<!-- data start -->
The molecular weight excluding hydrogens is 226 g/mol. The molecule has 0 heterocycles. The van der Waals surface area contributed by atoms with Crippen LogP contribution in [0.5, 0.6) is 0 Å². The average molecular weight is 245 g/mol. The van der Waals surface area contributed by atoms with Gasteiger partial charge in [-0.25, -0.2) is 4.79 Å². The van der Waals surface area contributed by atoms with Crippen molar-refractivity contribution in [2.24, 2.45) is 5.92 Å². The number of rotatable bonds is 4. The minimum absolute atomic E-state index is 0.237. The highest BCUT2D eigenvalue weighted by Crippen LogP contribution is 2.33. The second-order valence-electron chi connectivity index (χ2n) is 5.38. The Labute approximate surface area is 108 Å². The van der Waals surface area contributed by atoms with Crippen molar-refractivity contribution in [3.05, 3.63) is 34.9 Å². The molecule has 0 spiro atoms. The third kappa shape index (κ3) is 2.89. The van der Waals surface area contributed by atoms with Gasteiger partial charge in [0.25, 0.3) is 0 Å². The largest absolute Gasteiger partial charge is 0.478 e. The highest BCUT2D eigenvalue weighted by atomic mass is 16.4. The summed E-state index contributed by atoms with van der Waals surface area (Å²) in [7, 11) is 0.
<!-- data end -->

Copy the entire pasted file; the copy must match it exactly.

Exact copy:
The molecular weight excluding hydrogens is 226 g/mol. The molecule has 0 heterocycles. The van der Waals surface area contributed by atoms with Crippen LogP contribution in [0.5, 0.6) is 0 Å². The average molecular weight is 245 g/mol. The van der Waals surface area contributed by atoms with Gasteiger partial charge in [-0.25, -0.2) is 4.79 Å². The van der Waals surface area contributed by atoms with Crippen molar-refractivity contribution in [2.24, 2.45) is 5.92 Å². The number of rotatable bonds is 4. The minimum absolute atomic E-state index is 0.237. The highest BCUT2D eigenvalue weighted by Crippen LogP contribution is 2.33. The second-order valence-electron chi connectivity index (χ2n) is 5.38. The Labute approximate surface area is 108 Å². The van der Waals surface area contributed by atoms with Crippen molar-refractivity contribution in [3.05, 3.63) is 34.9 Å². The molecule has 0 spiro atoms. The third kappa shape index (κ3) is 2.89. The van der Waals surface area contributed by atoms with Gasteiger partial charge in [0.25, 0.3) is 0 Å². The largest absolute Gasteiger partial charge is 0.478 e. The highest BCUT2D eigenvalue weighted by atomic mass is 16.4. The summed E-state index contributed by atoms with van der Waals surface area (Å²) in [7, 11) is 0.